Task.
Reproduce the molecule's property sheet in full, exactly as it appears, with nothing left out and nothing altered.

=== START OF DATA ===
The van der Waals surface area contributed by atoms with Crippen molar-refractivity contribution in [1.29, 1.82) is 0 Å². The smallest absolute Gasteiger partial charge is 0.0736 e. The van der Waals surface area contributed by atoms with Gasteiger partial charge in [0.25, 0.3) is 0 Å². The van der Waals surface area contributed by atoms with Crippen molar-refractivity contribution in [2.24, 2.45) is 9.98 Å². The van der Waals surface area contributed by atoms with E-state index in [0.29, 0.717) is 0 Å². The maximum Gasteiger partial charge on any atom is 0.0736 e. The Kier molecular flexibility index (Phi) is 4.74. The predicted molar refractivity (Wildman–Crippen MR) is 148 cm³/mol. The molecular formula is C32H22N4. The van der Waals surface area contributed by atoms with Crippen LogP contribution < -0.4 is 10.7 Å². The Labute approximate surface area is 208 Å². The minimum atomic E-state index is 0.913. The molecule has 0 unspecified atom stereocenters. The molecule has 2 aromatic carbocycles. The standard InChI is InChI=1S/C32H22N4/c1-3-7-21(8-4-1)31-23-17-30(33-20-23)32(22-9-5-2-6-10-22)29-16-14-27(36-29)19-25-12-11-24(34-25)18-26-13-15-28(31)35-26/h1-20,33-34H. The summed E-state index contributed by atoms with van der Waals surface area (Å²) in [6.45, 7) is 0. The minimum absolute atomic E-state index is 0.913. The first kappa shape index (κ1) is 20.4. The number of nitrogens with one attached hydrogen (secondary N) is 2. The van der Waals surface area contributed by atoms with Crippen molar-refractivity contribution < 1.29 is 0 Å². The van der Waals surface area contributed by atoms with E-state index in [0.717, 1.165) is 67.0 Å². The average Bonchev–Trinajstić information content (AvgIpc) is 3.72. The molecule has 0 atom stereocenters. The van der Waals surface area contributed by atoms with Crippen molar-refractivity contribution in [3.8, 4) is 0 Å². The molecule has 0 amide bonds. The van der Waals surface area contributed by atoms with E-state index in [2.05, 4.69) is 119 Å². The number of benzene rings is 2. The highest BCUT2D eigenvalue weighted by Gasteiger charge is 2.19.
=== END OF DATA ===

The van der Waals surface area contributed by atoms with Crippen molar-refractivity contribution in [1.29, 1.82) is 0 Å². The smallest absolute Gasteiger partial charge is 0.0736 e. The van der Waals surface area contributed by atoms with Gasteiger partial charge in [0.25, 0.3) is 0 Å². The van der Waals surface area contributed by atoms with Crippen molar-refractivity contribution in [2.24, 2.45) is 9.98 Å². The van der Waals surface area contributed by atoms with E-state index in [0.29, 0.717) is 0 Å². The maximum Gasteiger partial charge on any atom is 0.0736 e. The Kier molecular flexibility index (Phi) is 4.74. The predicted molar refractivity (Wildman–Crippen MR) is 148 cm³/mol. The molecular formula is C32H22N4. The van der Waals surface area contributed by atoms with Crippen LogP contribution < -0.4 is 10.7 Å². The Labute approximate surface area is 208 Å². The minimum atomic E-state index is 0.913. The molecule has 0 unspecified atom stereocenters. The molecule has 2 aromatic carbocycles. The standard InChI is InChI=1S/C32H22N4/c1-3-7-21(8-4-1)31-23-17-30(33-20-23)32(22-9-5-2-6-10-22)29-16-14-27(36-29)19-25-12-11-24(34-25)18-26-13-15-28(31)35-26/h1-20,33-34H. The summed E-state index contributed by atoms with van der Waals surface area (Å²) in [6.45, 7) is 0. The minimum absolute atomic E-state index is 0.913. The first kappa shape index (κ1) is 20.4. The number of nitrogens with one attached hydrogen (secondary N) is 2. The van der Waals surface area contributed by atoms with Crippen molar-refractivity contribution < 1.29 is 0 Å². The van der Waals surface area contributed by atoms with E-state index in [0.717, 1.165) is 67.0 Å². The average Bonchev–Trinajstić information content (AvgIpc) is 3.72. The molecule has 0 atom stereocenters. The van der Waals surface area contributed by atoms with Crippen molar-refractivity contribution in [3.8, 4) is 0 Å². The molecule has 0 amide bonds. The van der Waals surface area contributed by atoms with E-state index in [2.05, 4.69) is 119 Å². The number of benzene rings is 2. The highest BCUT2D eigenvalue weighted by Gasteiger charge is 2.19.